The first color combination that I finally settled on was inspired by one of my favorite summer blouses. Not only do I love the colors and the way they work together but I also love the texture of it. 

Blouse

For the inside circles, I used some PVC pipe couplings leftover from various projects, and some I picked up at our local hardware store. Tania initially used melted beeswax to adhere her pipes but found them too difficult to remove. She mentioned trying melted cocoa butter or soy wax the next time for easier removal. I chose to use cocoa butter. 

 

Mold Setup

Dipping bottoms in melted cocoa butter and adhering to bottom of mold

 

One thing I quickly learned:

melted cocoa butter + hot summer day = don’t expect it to re-harden any time soon!

I had to put my mold in the refrigerator after I dipped the pipes and placed them in the mold. That seemed to be the only way the cocoa butter would harden enough to keep the pipes in place! 

 

In an attempt to control the outcome as much as possible, I designed a visual guide outlining the swirl patterns I wanted to create. Because I just can’t seem to make things simple for myself, I spent quite a bit of time making the guide ridiculously detailed. I labeled the mold so I knew which direction it needed to be in when I created the swirls and then took a photo. I used that photo to diagram the swirl pattern I wanted create, which order to do each pass, and where to begin and end each pass. I hung a copy of it on my wall to use as a reference.

Swirl 1-1

 

As simple as it seems, I had a really difficult time trying to decide on which color combinations I wanted together and in how to divide them. I looked back to my inspiration piece for some help. I noticed some areas where turquoise was combined with black and other places where turquoise was combined with white. Same for the green color. With those combinations in mind, I decided to do black with both the turquoise and green on the outside of the pipes, and white with both colors on the inside.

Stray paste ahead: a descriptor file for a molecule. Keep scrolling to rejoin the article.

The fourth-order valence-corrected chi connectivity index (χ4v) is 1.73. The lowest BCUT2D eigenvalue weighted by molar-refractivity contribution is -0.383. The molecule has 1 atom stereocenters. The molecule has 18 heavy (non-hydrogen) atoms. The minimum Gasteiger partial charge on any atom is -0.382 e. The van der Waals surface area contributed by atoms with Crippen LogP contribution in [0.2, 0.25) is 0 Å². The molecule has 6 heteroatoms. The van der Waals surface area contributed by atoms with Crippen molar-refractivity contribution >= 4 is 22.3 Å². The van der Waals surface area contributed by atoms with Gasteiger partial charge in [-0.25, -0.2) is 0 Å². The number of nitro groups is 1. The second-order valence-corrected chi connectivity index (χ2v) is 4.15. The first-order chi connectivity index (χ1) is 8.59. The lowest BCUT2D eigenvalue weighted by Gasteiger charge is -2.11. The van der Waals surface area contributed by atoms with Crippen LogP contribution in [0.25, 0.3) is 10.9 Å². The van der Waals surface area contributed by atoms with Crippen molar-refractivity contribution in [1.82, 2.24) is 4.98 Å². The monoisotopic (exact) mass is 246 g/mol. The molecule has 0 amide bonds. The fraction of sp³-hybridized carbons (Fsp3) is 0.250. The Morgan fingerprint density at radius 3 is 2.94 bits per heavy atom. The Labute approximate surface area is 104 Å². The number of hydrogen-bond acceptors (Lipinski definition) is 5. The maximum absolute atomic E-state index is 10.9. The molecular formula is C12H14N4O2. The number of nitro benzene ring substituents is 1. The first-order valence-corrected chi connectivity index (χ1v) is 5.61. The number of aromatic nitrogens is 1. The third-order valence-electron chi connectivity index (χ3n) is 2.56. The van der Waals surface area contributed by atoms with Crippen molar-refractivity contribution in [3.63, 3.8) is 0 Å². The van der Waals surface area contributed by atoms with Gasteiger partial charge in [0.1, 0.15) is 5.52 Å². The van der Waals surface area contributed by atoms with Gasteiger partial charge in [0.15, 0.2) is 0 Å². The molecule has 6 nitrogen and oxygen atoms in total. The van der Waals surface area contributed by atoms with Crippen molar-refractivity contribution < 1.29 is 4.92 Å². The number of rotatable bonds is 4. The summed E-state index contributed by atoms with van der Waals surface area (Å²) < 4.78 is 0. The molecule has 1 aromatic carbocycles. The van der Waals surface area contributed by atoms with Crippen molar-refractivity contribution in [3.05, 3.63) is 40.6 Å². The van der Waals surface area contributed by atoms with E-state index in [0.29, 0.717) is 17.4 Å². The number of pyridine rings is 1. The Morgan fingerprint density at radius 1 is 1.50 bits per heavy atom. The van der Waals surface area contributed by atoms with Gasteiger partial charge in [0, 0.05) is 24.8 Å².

Pour #1

Black combined with turquoise and green on the outside

Pour #2

White with turquoise and green on the inside

(In case you haven’t already noticed from previous posts, I am a VERY messy soaper!)

 

After carefully removing all of the pipes… 

Pipe Removal

Removing pipes

 

…I continued on to the next step of swirling everything together. 

Swirl #1

Swirling the design

While referring to the handy-dandy swirling guide I had previously created, I used a chopstick to swirl through each section. As I went, I paid careful attention to each swirl to ensure I properly followed my guide hanging on the wall.  

 

One problem, however…. 

Swirl #1 Goof 2

 

Notice the orientation of the mold as I created the swirls? That is most certainly NOT the top of the mold!

So much for my brilliant attempt to plan…

 

Even though I bungled the final step of the design as planned, the results were still promising.

#1 Ready

Although the colors are not an exact replica of the inspiration piece, they are pretty darn close!

Attempt 1

First attempt

Attempt 1-2

Different angle

I understand some people in the soaping world view glycerin rivers as something to avoid at all costs and see them as an aesthetic flaw. Personally, I love the crackly appearance in certain soaps and feel they often lend to the overall artistic design. I was pretty certain I would get some rivers in this soap because of a combination of factors: using a higher water percentage, large percentage of canola oil, higher amounts of titanium dioxide, and because I CPOP’d this batch in the oven, forcing it to gel completely. I was correct. And I really, really loved the results! I scented these with Pearberry from Wholesale Supplies Plus and, holy cow! It is a truly AMAZING scent!

As much as I loved the results, I decided to take another go at it.

 

Second Attempt

Heading back to the drawing board, I scoured the Internet for color inspiration. I wanted something different. Something unique. Something I haven’t seen before. 

After hours of searching for the perfect palette, I stumbled across a color scheme from an About.com page/article. The post was featuring color palettes inspired by the popular British-themed television series Downton Abbey. I have never seen this particular series, but I have heard very intriguing things about it from friends who are huge fans. Nevertheless, this particular color palette really drew me in:

Color Inspitation

 

The palette was described as: